Despite a challenging childhood, thin on many forms of crucial support, she built a dream life for herself, of which I was frequently envious. She mindfully manifested the world we could only dream of for her. She was extraordinarily crafty, making aesthetic DIY projects out of free items on Craigslist, creating a labyrinth of raised garden beds producing vegetables, flowers, and blueberries, and making fairy houses through the woods with her kids.  She adopted animals and friends into her life, generously giving of her energy to lots of living things that needed nurturance.

I know all mothers love their children, but she made mothering a mission. She planted so many seeds in the world, despite having been deprived of essential nutrients in her own childhood. Did she keep filling up the world with love and beauty in order to fill a hole inside herself? How could all that love and creativity be only directed outward, and not toward filling her own emptiness?

She and I weren't very close. But she was one of the most important people to somebody with whom I am very close-- my stepmother. Their relationship had its ups and downs, to be sure, but nobody held a firmer place in my stepmother's heart than this young woman. My stepmother did her best to be a loving, stable force for her, and to perhaps fill her own holes through that relationship. They had many reasons to hold tightly to each other.
Image result for andrew wyeth maine art
I'm thinking a lot recently of Andrew Wyeth's hauntingly beautiful Maine images. As I look at "Her Room", I imagine my step-niece there. I gather she saw Maine as her escape from suffering. I imagine her in a room like this right now, at peace.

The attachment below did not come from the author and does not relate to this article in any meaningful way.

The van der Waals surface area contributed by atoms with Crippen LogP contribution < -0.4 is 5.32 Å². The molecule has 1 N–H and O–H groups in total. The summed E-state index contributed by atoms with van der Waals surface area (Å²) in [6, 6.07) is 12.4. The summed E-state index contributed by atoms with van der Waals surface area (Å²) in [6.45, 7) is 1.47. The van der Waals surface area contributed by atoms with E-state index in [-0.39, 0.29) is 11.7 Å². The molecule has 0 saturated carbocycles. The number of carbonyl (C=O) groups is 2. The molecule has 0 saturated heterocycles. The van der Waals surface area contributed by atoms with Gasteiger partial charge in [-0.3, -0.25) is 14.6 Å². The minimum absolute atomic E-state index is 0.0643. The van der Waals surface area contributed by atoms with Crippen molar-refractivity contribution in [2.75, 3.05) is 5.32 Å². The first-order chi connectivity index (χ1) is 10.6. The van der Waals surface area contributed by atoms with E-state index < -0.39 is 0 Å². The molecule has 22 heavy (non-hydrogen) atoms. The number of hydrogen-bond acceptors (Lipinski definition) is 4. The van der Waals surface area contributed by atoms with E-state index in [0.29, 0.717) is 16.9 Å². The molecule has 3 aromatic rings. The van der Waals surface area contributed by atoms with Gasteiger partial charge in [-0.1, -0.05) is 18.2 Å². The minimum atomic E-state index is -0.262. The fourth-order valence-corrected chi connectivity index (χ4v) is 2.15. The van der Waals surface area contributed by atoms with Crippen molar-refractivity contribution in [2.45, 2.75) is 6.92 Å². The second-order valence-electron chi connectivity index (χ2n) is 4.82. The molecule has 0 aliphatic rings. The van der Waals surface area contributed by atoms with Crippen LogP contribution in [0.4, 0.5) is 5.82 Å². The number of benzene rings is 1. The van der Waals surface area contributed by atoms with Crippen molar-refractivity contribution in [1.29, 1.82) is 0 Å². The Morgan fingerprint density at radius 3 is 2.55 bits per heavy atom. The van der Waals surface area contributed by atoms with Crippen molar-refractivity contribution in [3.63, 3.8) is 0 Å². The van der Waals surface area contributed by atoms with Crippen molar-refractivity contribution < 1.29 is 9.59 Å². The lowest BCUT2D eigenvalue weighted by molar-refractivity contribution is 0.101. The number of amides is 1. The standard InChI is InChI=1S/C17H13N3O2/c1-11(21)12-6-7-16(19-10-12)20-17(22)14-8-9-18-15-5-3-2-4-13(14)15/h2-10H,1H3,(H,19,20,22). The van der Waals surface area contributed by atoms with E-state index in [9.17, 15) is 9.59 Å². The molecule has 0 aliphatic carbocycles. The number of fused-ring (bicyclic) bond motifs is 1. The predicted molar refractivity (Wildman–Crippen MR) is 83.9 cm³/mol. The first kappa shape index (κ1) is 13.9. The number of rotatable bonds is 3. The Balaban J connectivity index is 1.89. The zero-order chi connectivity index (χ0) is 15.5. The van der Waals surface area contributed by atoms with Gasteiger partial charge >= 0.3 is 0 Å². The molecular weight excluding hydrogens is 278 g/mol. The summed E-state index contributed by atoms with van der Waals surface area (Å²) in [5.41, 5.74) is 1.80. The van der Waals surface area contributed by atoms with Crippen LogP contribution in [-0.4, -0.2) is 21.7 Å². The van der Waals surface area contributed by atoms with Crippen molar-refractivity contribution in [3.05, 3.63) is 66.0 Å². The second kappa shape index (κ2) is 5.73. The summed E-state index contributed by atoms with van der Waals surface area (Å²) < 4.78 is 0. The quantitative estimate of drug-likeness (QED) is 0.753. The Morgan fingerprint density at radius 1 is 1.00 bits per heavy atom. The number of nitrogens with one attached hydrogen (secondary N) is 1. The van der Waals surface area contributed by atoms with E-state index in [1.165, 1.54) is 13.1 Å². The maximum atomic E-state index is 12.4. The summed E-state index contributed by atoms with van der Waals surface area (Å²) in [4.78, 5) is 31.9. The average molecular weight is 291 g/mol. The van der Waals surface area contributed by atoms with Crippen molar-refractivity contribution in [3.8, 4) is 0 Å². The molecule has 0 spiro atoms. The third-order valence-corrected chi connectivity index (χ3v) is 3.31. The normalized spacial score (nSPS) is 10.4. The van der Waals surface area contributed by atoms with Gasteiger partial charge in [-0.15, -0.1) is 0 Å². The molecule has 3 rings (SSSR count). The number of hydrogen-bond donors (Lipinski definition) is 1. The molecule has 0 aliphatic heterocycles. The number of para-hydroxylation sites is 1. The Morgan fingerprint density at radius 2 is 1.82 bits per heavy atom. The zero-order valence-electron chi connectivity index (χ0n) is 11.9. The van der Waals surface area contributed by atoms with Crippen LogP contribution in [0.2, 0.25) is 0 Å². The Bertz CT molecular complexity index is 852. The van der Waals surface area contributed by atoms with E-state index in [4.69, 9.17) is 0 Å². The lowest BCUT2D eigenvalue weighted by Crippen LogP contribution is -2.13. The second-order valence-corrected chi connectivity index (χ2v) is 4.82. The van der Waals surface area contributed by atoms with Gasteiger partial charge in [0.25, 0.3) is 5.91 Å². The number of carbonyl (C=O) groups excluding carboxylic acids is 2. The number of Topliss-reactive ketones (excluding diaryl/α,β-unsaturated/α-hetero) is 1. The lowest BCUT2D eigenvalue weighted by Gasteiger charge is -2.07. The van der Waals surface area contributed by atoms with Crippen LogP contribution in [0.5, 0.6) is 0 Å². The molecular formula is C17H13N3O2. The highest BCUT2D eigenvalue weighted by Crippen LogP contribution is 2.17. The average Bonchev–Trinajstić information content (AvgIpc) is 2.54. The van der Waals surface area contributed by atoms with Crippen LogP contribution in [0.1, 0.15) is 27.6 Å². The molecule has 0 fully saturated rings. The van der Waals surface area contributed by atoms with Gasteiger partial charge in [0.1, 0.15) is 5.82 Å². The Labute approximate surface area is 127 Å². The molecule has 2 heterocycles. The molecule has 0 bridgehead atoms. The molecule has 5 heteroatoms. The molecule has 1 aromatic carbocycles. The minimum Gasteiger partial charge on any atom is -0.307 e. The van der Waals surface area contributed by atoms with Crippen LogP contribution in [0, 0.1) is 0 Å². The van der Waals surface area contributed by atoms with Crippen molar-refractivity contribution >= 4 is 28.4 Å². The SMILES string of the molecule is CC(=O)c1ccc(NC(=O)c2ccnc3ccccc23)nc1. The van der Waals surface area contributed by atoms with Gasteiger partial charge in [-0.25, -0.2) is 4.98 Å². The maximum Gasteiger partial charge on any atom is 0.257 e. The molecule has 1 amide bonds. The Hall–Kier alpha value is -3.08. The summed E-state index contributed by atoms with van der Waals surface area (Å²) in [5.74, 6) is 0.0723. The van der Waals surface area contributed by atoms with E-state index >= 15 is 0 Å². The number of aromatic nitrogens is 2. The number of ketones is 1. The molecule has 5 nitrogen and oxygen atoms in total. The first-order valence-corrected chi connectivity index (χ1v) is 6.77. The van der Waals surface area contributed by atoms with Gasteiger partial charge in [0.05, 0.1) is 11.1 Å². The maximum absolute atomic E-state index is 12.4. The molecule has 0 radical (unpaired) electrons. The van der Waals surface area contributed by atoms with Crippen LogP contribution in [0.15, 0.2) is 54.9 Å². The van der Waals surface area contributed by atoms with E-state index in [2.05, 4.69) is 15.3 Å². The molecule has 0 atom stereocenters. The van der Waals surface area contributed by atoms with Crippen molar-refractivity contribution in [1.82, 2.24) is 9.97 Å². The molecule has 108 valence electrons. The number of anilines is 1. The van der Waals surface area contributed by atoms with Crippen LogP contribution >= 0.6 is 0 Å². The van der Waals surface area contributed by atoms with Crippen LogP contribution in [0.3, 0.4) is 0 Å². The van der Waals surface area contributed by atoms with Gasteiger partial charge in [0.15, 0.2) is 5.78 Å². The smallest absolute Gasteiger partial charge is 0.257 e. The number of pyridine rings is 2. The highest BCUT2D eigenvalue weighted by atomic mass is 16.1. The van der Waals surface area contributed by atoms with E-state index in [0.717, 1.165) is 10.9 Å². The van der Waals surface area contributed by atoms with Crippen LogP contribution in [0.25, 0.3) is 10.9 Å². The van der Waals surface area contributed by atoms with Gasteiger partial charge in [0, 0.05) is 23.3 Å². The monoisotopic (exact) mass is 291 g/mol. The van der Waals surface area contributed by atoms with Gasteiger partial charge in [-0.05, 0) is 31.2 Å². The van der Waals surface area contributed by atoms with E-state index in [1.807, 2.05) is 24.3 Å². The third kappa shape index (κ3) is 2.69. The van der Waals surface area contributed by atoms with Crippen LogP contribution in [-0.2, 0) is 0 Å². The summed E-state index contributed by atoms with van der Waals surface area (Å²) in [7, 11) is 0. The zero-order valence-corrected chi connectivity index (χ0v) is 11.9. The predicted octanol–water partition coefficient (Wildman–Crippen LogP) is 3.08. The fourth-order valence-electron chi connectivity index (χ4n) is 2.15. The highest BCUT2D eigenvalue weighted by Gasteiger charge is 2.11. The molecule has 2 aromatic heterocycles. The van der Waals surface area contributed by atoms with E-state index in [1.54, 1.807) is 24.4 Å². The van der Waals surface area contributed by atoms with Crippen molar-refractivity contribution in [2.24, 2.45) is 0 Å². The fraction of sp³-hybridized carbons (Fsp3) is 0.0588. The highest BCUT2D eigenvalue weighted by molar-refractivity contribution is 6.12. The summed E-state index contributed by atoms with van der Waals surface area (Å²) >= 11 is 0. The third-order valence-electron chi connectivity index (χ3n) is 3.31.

At the memorial service last week, at least 150 friends and family descended on my step-niece's idyllic northern California home. Her little children and her husband, having slept elsewhere for the previous week, came back to the garden she had spent the past several years building, came back to the critters and tiny-house dwellers on their property--friends from high school and from the ever-spiraling-out rhizome of a community my step-niece cultivated--and to the blueberries just ripening on the spring bushes.

In a poignant gesture of normalcy, the little girls squealed with delight at the sight of the first green, tiny blueberry of the season, which had come into being during their week of absence, during the week since their mother had been found. I can't decide if the marching on of nature is an insult or a comfort. How can they keep growing without her?

Image result for caterpillar hill blueberry field
Anybody who knows my step-niece knows that her love of blueberries started in Maine. These are blueberry fields in autumn, a view from Caterpillar Hill looking at the bridge to Little Deer Isle, where she spent a month each summer with my dad and stepmom. Despite her seemingly idyllic California life, she had bought a house in Stonington and was planning to move there soon.

Then I try to think of all the things she put into the world-- babies, blueberries, beauty-- and take some small comfort in knowing that although the vacuum is still tearing through the lives of those she left behind, so much of the love she created will come into being for years to come.



Tuesday, March 27, 2018